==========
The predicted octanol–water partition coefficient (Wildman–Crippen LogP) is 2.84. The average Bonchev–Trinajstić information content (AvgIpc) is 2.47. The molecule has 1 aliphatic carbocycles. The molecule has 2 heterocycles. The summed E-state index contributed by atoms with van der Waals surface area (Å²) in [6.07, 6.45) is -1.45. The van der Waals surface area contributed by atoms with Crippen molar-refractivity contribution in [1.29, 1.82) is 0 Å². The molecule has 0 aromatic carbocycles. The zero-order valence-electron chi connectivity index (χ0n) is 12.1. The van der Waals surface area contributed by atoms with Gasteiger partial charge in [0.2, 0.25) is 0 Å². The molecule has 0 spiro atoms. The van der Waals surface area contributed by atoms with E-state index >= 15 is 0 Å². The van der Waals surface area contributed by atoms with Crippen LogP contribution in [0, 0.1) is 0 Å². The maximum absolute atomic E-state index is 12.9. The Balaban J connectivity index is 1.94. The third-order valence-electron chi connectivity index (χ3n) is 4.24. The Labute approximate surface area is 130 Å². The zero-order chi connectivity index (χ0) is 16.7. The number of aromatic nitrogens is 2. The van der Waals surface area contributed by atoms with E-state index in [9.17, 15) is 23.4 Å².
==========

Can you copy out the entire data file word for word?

The predicted octanol–water partition coefficient (Wildman–Crippen LogP) is 2.84. The average Bonchev–Trinajstić information content (AvgIpc) is 2.47. The molecule has 1 aliphatic carbocycles. The molecule has 2 heterocycles. The summed E-state index contributed by atoms with van der Waals surface area (Å²) in [6.07, 6.45) is -1.45. The van der Waals surface area contributed by atoms with Crippen molar-refractivity contribution in [1.29, 1.82) is 0 Å². The molecule has 0 aromatic carbocycles. The zero-order valence-electron chi connectivity index (χ0n) is 12.1. The van der Waals surface area contributed by atoms with Gasteiger partial charge in [0.2, 0.25) is 0 Å². The molecule has 0 spiro atoms. The van der Waals surface area contributed by atoms with E-state index >= 15 is 0 Å². The van der Waals surface area contributed by atoms with Crippen LogP contribution in [0, 0.1) is 0 Å². The maximum absolute atomic E-state index is 12.9. The Balaban J connectivity index is 1.94. The third-order valence-electron chi connectivity index (χ3n) is 4.24. The Labute approximate surface area is 130 Å². The zero-order chi connectivity index (χ0) is 16.7. The number of aromatic nitrogens is 2. The van der Waals surface area contributed by atoms with E-state index in [9.17, 15) is 23.4 Å².